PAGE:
Runes and Sigils Overhaul

Aug 29 9 Elul Torah Portion. What to do when most of us want to learn and grow. We may take classes and read books, all in an effort at self-improvement. Some of us find our way to the wisdom of the Torah and the tools for growth it promotes. We thus begin a deep and profound journey, a truly life-changing one. Embarking on this voyage as a married couple can be very exciting. The wisdom and insights can deepen your relationship, and learning and growing together is a special experience not many couples are privileged to enjoy. Struggles like these are not uncommon. What can you do about it? Unfortunately conflict over growth in Judaism can sometimes be played out in the marriage itself.

The High Price of Leaving Ultra-Orthodox Life

Since the s, the Orthodox world has been justifiably proud of the ba’al teshuvah movement – the large numbers of assimilated Jews who have become frum, bolstering the observant community. Until relatively recently, however, the flow of people moving the other way, out of Orthodoxy, has been the movement’s dirty little secret. True, over the past decade there has been a growing number of parents expressing public despair that their children were going “off the derech” – that is, off the path of the Torah, and seeking help in returning them to the fold.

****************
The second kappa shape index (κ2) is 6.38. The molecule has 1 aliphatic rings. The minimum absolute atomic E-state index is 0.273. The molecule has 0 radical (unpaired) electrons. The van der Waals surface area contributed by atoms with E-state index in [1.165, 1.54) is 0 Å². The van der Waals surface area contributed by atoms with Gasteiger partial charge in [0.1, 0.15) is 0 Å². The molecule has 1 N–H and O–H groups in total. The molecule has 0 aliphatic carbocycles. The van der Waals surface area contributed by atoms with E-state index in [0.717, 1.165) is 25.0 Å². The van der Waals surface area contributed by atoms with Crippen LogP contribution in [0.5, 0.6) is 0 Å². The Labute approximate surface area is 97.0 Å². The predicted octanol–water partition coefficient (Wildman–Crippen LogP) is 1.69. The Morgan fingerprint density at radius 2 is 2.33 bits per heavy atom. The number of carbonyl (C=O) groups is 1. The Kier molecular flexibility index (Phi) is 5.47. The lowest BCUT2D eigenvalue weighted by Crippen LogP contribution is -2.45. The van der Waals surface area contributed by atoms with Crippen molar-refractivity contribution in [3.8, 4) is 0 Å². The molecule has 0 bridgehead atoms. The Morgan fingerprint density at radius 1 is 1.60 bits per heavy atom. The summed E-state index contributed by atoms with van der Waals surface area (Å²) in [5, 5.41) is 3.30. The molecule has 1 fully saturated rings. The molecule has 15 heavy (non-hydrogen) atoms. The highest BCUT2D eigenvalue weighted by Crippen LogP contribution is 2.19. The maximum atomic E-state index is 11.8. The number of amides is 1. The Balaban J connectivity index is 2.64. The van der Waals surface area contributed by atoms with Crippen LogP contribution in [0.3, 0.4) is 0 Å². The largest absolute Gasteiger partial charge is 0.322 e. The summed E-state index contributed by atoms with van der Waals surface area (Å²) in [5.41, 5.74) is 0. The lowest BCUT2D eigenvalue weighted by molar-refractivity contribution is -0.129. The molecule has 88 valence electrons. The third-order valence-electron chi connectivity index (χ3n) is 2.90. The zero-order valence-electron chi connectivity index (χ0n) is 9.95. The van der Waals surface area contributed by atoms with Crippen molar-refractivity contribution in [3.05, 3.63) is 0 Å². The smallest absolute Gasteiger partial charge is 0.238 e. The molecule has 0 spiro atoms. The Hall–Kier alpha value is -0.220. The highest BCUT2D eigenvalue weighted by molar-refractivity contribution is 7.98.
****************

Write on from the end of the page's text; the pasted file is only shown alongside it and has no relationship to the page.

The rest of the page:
But there has been little acknowledgement of the impact this has had on Orthodoxy as a whole – even though, according to some informal estimates, there are as many Orthodox people dropping out as ba’alei teshuvah dropping in -and little interest in what happens to these youngsters once they have become secular, beyond their impact on their families’ dynamics. A new book is set to change all that, at least in the Israeli context.

parents, spouses, children and communities for having gone “OTD” (off the derech – off the path), they face challenges in dealing with their.